Modern car design is a complex field. No longer is it a question of sculpting advanced surfaces and forming beautiful shapes. The focus now is increasingly on the customer journey - directly our every move even before we pick up the car keys. So it comes with little surprise that creative thinkers are playing a bigger role in user experience - or UX - design and helping to shape its future direction. Designed by Pininfarina, it demonstrates the skills of the famed Italian design consultancy, who is responsible for some of design history's most exotic motor cars, in providing a unique, personalized, intuitive and immersive in-car consumer experience in the new age of the automobile.
While most of China was quarantined and Mount Everest was closed to climbers due to COVID-19, a herd of nearly 50 yaks made their way up the snowy north slopes of the world's highest mountain in temperatures that dipped below zero degrees Fahrenheit. On their backs were loads of equipment--metal beams, cables, and solar panels strapped down with cord--that would be used to build 5G antennas on rocky moraines scattered across the mountainside. Chinese tech giant Huawei and state-owned network provider China Mobile teamed up for this project to bring the latest in wireless data to Everest, which previously had very little cell coverage above base camp. Now, data speeds in the "death zone" on Everest, where the altitude is too high and the air is too thin to support life, are faster than in most American neighborhoods. In a press release, Huawei stated that the new super-fast data speeds on Everest will be used for "smart tourism"--with high-definition video streaming and virtual reality experiences for digital tourists to "visit" Everest from anywhere in the world.
When the novel coronavirus startled the world earlier this year, San Francisco quickly took action by suspending large public gatherings in the city. The order meant many artists -- and art exhibitors -- had to quickly consider how they must pivot and prepare for a society that exists with the virus, one that might not allow the same artistic interactions we've come to take for granted. As such, the pandemic is accelerating technology's already rapid transformation of visual arts, from their creation process to their discovery and experience. Within visual arts, artificial intelligence (AI) has already redefined who can be an artist. In 2018, a portrait created by an AI was sold at auction for $432,000, reaching a new milestone for conceptual and generative art.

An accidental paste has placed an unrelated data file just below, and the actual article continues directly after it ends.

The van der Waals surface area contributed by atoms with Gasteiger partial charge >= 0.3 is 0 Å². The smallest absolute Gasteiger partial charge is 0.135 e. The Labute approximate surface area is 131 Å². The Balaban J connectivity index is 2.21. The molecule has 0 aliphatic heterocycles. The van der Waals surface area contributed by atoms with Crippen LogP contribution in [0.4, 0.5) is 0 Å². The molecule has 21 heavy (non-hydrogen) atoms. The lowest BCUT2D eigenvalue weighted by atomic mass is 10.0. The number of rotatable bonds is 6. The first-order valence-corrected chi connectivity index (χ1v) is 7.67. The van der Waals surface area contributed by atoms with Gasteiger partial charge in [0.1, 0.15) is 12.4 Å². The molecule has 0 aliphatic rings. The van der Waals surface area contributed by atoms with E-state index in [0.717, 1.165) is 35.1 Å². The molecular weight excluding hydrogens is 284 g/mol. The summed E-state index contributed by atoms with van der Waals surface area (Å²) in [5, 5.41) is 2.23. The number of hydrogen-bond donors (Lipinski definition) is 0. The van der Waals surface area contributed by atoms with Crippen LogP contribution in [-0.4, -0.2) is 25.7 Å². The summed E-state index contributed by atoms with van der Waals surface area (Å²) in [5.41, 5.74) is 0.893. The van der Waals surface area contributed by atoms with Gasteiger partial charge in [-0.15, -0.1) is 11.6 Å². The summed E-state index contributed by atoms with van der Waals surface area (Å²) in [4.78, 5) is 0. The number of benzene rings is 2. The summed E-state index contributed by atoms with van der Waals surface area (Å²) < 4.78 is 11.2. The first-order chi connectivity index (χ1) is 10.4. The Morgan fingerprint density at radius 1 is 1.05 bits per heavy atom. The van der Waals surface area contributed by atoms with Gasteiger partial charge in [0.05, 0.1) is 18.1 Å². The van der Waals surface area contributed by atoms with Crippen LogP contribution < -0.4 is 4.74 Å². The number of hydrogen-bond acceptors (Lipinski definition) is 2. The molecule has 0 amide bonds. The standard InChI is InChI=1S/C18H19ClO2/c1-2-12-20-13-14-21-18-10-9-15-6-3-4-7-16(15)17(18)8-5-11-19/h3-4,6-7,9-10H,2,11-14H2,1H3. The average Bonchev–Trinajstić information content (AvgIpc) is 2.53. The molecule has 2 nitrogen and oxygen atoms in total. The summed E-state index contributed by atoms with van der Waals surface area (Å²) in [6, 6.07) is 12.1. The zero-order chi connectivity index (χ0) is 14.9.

The smart home revolution is truly underway. With reality taking a little time to catch up to the hyperbole (femtocell-powered smart fridges, anyone?), it has now become the norm. In fact, according to a 2019 survey by Smart Home Week, 57 percent of UK homes are now equipped with some sort of smart device, and 45 percent of households are planning to make their homes even smarter in the future. The demand for smart home technology is driving diversification in device categories – virtually any appliance you can think of comes in a connected variant today – and also opening up new ways in which advanced technologies like AI and 5G can be used to drive new consumer experiences. There a number of technologies driving innovation today but at the head of that queue is arguably 5G.
When it comes to designing user experiences with our systems, the less, the better. We're overwhelmed, to put it mildly, with demands and stimuli. There are millions of apps, applications and websites begging for our attention, and once we have a particular app, application and website up, we still are bombarded by links and choices. Artificial intelligence is offering relief on this front. User experience, driven by AI, may help winnow down a firehose of choices and information needed at the moment down to a gently flowing fountain.